Wednesday, October 24, 2007

Poe; Cats and Echoes in the Coliseum




I don't recall ever having read "The Coliseum" by Edgar Allan Poe before, even though I've been reading Poe since high school. Somehow I missed that one. As in some of his other poems, Poe starts at too high a pitch and has nowhere to go, rhetorically, so the poem seems overwrought and gravitates toward self-parody.


The poem is of interest, however, because it's in blank verse, whereas Poe in most of his other poetry prefers to rhyme. In a couple of places, he seems to rhyme almost accidentally here (Gesthemane/Chaldee). Also, as far as I know, Poet didn't ever visit Rome--or Italy. As a youth, he did live and go to school in England, but I don't think he visited Italy then, and I'm pretty sure he didn't visit Italy as an adult, but I could be wrong. His not having actually visited the Coliseum may explain why, a few lines into the poem, he turns literal thirst into figurative thirst, so that the speaker is thirsting for lore, not for water (after having traveled a ways to see the Coliseum).


I remember being hot and thirsty when I visited the Coliseum. It is an impressive structure, considering when it was built, that's for sure. Many cats live there, so that speaks well of it, too. However, cats are everywhere in Rome, so I don't know how discerning Italian cats are. I suppose Poe would have preferred black cats. Anyway, here's the unusual poem:

The Coliseum



Type of the antique Rome! Rich reliquary
Of lofty contemplation left to Time
By buried centuries of pomp and power!
At length- at length- after so many days
Of weary pilgrimage and burning thirst,
(Thirst for the springs of lore that in thee lie,)
I kneel, an altered and an humble man,
Amid thy shadows, and so drink within
My very soul thy grandeur, gloom, and glory!
Vastness! and Age! and Memories of Eld!
Silence! and Desolation! and dim Night!
I feel ye now- I feel ye in your strength-
O spells more sure than e'er Judaean king
Taught in the gardens of Gethsemane!
O charms more potent than the rapt Chaldee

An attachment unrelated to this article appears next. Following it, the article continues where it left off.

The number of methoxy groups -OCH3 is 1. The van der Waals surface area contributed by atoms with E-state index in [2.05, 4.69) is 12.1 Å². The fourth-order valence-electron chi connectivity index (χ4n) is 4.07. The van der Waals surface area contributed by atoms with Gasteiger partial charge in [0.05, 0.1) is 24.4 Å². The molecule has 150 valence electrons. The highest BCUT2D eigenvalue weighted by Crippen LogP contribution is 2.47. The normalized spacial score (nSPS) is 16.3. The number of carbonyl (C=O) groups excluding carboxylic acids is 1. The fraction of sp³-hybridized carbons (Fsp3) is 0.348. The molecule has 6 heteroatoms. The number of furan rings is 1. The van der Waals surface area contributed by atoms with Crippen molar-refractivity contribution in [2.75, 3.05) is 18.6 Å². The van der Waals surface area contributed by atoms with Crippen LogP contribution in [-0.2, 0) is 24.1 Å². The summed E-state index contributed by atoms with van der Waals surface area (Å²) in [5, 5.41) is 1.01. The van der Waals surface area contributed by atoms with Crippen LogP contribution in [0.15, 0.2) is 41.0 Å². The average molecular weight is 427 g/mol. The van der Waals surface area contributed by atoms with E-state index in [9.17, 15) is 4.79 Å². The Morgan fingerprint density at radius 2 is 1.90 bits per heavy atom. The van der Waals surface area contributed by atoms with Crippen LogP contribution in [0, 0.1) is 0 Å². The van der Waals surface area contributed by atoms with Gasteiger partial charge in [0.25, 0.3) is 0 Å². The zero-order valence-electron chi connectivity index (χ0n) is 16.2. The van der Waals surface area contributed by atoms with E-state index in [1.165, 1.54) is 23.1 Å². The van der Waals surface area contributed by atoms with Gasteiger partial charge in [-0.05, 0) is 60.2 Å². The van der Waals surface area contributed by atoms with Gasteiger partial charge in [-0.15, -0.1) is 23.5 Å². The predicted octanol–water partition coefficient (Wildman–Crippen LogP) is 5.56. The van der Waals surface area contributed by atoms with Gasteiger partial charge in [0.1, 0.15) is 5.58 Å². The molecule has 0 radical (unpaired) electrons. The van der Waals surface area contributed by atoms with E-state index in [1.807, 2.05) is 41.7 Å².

Ever drew down from out the quiet stars!

Here, where a hero fell, a column falls!
Here, where the mimic eagle glared in gold,
A midnight vigil holds the swarthy bat!
Here, where the dames of Rome their gilded hair
Waved to the wind, now wave the reed and thistle!
Here, where on golden throne the monarch lolled,
Glides, spectre-like, unto his marble home,
Lit by the wan light of the horned moon,
The swift and silent lizard of the stones!

But stay! these walls- these ivy-clad arcades-
These moldering plinths- these sad and blackened shafts-
These vague entablatures- this crumbling frieze-
These shattered cornices- this wreck- this ruin-
These stones- alas! these grey stones- are they all-
All of the famed, and the colossal left
By the corrosive Hours to Fate and me?

"Not all"- the Echoes answer me- "not all!
Prophetic sounds and loud, arise forever
From us, and from all Ruin, unto the wise,
As melody from Memnon to the Sun.
We rule the hearts of mightiest men- we rule
With a despotic sway all giant minds.
We are not impotent- we pallid stones.
Not all our power is gone- not all our fame-
Not all the magic of our high renown-
Not all the wonder that encircles us-
Not all the mysteries that in us lie-
Not all the memories that hang upon
And cling around about us as a garment,
Clothing us in a robe of more than glory."


I do like how the Echoes insist that they and the Coliseum still matter; that's rather charming.


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